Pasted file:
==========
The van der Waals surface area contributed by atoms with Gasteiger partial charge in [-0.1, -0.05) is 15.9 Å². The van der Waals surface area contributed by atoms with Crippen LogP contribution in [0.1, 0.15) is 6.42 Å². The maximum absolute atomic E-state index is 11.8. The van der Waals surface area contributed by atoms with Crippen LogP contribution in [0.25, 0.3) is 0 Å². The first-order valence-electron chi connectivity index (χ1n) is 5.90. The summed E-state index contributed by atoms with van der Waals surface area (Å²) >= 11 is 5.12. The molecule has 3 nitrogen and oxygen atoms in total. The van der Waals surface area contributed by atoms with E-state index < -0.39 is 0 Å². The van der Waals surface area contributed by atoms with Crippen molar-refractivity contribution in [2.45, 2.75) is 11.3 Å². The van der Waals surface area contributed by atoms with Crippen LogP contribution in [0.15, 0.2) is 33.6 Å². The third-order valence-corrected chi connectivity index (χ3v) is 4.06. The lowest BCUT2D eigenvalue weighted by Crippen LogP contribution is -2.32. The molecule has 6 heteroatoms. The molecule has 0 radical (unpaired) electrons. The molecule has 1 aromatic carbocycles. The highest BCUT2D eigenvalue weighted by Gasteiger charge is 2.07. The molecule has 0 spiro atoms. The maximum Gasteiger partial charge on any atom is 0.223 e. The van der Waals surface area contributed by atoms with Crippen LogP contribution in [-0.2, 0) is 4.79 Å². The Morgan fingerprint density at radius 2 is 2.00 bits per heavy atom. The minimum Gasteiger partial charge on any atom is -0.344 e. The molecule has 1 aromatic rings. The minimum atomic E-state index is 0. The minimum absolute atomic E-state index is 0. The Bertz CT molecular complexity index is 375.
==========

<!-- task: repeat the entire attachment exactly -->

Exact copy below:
The van der Waals surface area contributed by atoms with Gasteiger partial charge in [-0.1, -0.05) is 15.9 Å². The van der Waals surface area contributed by atoms with Crippen LogP contribution in [0.1, 0.15) is 6.42 Å². The maximum absolute atomic E-state index is 11.8. The van der Waals surface area contributed by atoms with Crippen LogP contribution in [0.25, 0.3) is 0 Å². The first-order valence-electron chi connectivity index (χ1n) is 5.90. The summed E-state index contributed by atoms with van der Waals surface area (Å²) >= 11 is 5.12. The molecule has 3 nitrogen and oxygen atoms in total. The van der Waals surface area contributed by atoms with E-state index < -0.39 is 0 Å². The van der Waals surface area contributed by atoms with Crippen molar-refractivity contribution in [2.45, 2.75) is 11.3 Å². The van der Waals surface area contributed by atoms with Crippen LogP contribution in [0.15, 0.2) is 33.6 Å². The third-order valence-corrected chi connectivity index (χ3v) is 4.06. The lowest BCUT2D eigenvalue weighted by Crippen LogP contribution is -2.32. The molecule has 6 heteroatoms. The molecule has 0 radical (unpaired) electrons. The molecule has 1 aromatic carbocycles. The highest BCUT2D eigenvalue weighted by Gasteiger charge is 2.07. The molecule has 0 spiro atoms. The maximum Gasteiger partial charge on any atom is 0.223 e. The van der Waals surface area contributed by atoms with Crippen LogP contribution in [-0.2, 0) is 4.79 Å². The Morgan fingerprint density at radius 2 is 2.00 bits per heavy atom. The minimum Gasteiger partial charge on any atom is -0.344 e. The molecule has 1 aromatic rings. The minimum atomic E-state index is 0. The minimum absolute atomic E-state index is 0. The Bertz CT molecular complexity index is 375.